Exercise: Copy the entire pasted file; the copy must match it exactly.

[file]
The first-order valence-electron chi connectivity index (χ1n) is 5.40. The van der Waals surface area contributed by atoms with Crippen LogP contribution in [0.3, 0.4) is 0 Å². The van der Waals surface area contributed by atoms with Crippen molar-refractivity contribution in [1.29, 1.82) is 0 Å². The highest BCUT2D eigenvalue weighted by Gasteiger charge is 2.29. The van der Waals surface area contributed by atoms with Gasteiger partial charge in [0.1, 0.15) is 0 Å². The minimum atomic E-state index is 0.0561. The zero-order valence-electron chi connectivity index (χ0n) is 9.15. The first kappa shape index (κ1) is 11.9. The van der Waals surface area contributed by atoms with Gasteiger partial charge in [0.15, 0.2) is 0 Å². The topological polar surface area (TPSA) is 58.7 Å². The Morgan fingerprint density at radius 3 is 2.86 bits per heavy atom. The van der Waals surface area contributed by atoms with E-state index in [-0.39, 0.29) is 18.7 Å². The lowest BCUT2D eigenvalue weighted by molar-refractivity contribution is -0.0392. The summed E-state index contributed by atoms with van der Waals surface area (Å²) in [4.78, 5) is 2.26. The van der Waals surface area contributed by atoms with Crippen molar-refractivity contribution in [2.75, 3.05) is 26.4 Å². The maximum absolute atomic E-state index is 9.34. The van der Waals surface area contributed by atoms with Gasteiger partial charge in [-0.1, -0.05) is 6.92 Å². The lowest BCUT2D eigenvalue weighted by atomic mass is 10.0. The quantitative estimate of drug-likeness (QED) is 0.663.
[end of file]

The first-order valence-electron chi connectivity index (χ1n) is 5.40. The van der Waals surface area contributed by atoms with Crippen LogP contribution in [0.3, 0.4) is 0 Å². The van der Waals surface area contributed by atoms with Crippen molar-refractivity contribution in [1.29, 1.82) is 0 Å². The highest BCUT2D eigenvalue weighted by Gasteiger charge is 2.29. The van der Waals surface area contributed by atoms with Gasteiger partial charge in [0.1, 0.15) is 0 Å². The minimum atomic E-state index is 0.0561. The zero-order valence-electron chi connectivity index (χ0n) is 9.15. The first kappa shape index (κ1) is 11.9. The van der Waals surface area contributed by atoms with Gasteiger partial charge in [0.15, 0.2) is 0 Å². The topological polar surface area (TPSA) is 58.7 Å². The Morgan fingerprint density at radius 3 is 2.86 bits per heavy atom. The van der Waals surface area contributed by atoms with E-state index in [-0.39, 0.29) is 18.7 Å². The lowest BCUT2D eigenvalue weighted by molar-refractivity contribution is -0.0392. The summed E-state index contributed by atoms with van der Waals surface area (Å²) in [4.78, 5) is 2.26. The van der Waals surface area contributed by atoms with Crippen molar-refractivity contribution in [2.75, 3.05) is 26.4 Å². The maximum absolute atomic E-state index is 9.34. The van der Waals surface area contributed by atoms with Gasteiger partial charge in [-0.1, -0.05) is 6.92 Å². The lowest BCUT2D eigenvalue weighted by atomic mass is 10.0. The quantitative estimate of drug-likeness (QED) is 0.663.